“Today, we need to recognise how fragile our democratic institutions are. Individual MPs are exposed to public scrutiny as never before, but ethics rules for MPs can only be part of the answer. As the saying goes: ‘If you have integrity, nothing else matters. And if you don’t have integrity, nothing else matters.’”

A spokesperson for the Department of Prime Minister and Cabinet says, “Under successive governments, former ministers have not been required to make written undertakings upon stepping down from the ministry.” If not, why not?


“Whose side is Morrison on? Australians or CPAC and its pro-gun, alt-right, hate-speech agenda? We, together, need to confront the spread of the alt-right and white nationalism in Australia.”

After the mass shootings in Ohio and Texas, shadow home affairs minister Kristina Keneally runs through the pro-gun record of speakers at this weekend’s Conservative Political Action Conference in Sydney.

“Whether it is what trees they can chop down, what seafood they can fish, what dams they can build and what mines they can start … the power to do simple things has shifted from those on the ground with the knowledge, history and interest, to those who live far away who know little of the local circumstances and suffer even less the effects of any mistakes that are made.”

Resources Minister Matt Canavan, in a speech to the Sydney Institute, takes aim at “self-appointed, self-important bureaucrats” telling regional communities what to do.

Racism and the judge
As a judge’s comments about Aboriginal people cause outrage, lawyers in the Northern Territory wonder why a key body hasn’t made a complaint. Russell Marks on the silence in the Northern Territory justice system.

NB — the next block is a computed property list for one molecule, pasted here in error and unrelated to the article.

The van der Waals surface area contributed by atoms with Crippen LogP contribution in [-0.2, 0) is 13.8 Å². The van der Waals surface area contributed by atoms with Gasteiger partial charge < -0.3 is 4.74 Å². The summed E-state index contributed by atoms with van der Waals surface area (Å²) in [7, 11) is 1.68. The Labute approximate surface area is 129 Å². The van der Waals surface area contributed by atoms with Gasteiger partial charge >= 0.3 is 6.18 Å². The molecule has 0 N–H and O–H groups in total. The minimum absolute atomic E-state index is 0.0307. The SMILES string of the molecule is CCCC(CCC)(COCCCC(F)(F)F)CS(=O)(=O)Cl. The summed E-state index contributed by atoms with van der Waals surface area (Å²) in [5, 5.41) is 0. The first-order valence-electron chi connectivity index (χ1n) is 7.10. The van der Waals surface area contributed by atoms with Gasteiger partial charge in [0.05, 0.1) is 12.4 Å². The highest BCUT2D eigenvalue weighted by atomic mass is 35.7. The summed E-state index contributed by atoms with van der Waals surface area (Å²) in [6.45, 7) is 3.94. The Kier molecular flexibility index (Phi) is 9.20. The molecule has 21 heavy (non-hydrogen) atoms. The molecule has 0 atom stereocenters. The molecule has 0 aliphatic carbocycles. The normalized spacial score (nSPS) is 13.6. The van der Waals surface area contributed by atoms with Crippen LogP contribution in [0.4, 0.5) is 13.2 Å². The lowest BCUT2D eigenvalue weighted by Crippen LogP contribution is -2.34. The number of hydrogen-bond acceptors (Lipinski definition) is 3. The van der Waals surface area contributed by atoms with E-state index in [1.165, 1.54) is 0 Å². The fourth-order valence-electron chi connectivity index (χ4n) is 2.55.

1%

The proportion of whistleblowers who go to the media, according to Griffith University professor AJ Brown, who today releases a three-year study of whistleblower protections in 699 organisations.

“The inquiry will investigate market trends since 2012, including the demand for water, the changes in the location of use of water, the quantity of water traded and sectors participating in the water markets. It will also further probe the role and practices of water brokers, water exchanges, investment funds and significant traders of water allocations and entitlements.”

The Australian Competition and Consumer Commission today launches an inquiry into the Murray–Darling Basin water market.

The list
 

“Almost every adult surfer has dreamt it: a bush block fronting a perfect wave. Somewhere to catch a fish, make a fire, live under the stars or in a tree ... For Narvin Fox, a designer and surfboard shaper, the dream was Malolo Island. In 2013, he and his mate Woody Jack took a 99-year lease over a 1 acre patch of jungle and coast on the atoll, off the west coast of Fiji’s main island of Viti Levu ... Last year, things began to change on Malolo. Fox began hearing disturbing tales about their new neighbour, a development company called Freesoul. Tales of bulldozers, earthmovers, reef damage.”

“Dr Jennifer Abbey was resolute that the corporatisation of aged care in Australia had played a key role. ‘It has changed enormously from what it was, if you like, a cottage industry – from small organisations often run by ex-nurses, converted houses, to complete corporatisation. And now we have got what seems to be, to many people, a profit-driven, industry-driven organisation that is employing people on very low wages.’”

“Louise Swinn’s inclusion of two male authors reminds us that abortion is an issue that affects and engages all of us. But mainly and aptly these are the voices of women. The stories, essays, poems and polemics within fall largely along a continuum that extends from personal accounts of undergoing an abortion to the historical, legal, political, financial and practical constraints within which those abortions take place. Yet right from the opening essay ... this collection has huge momentum, urgency and purpose.”

Paddy Manning

Paddy Manning is contributing editor (politics) at The Monthly and has worked for the ABC, Fairfax, Crikey and The Australian. He is also the author of three books, including a recently updated unauthorised biography of Malcolm Turnbull, Born To Rule?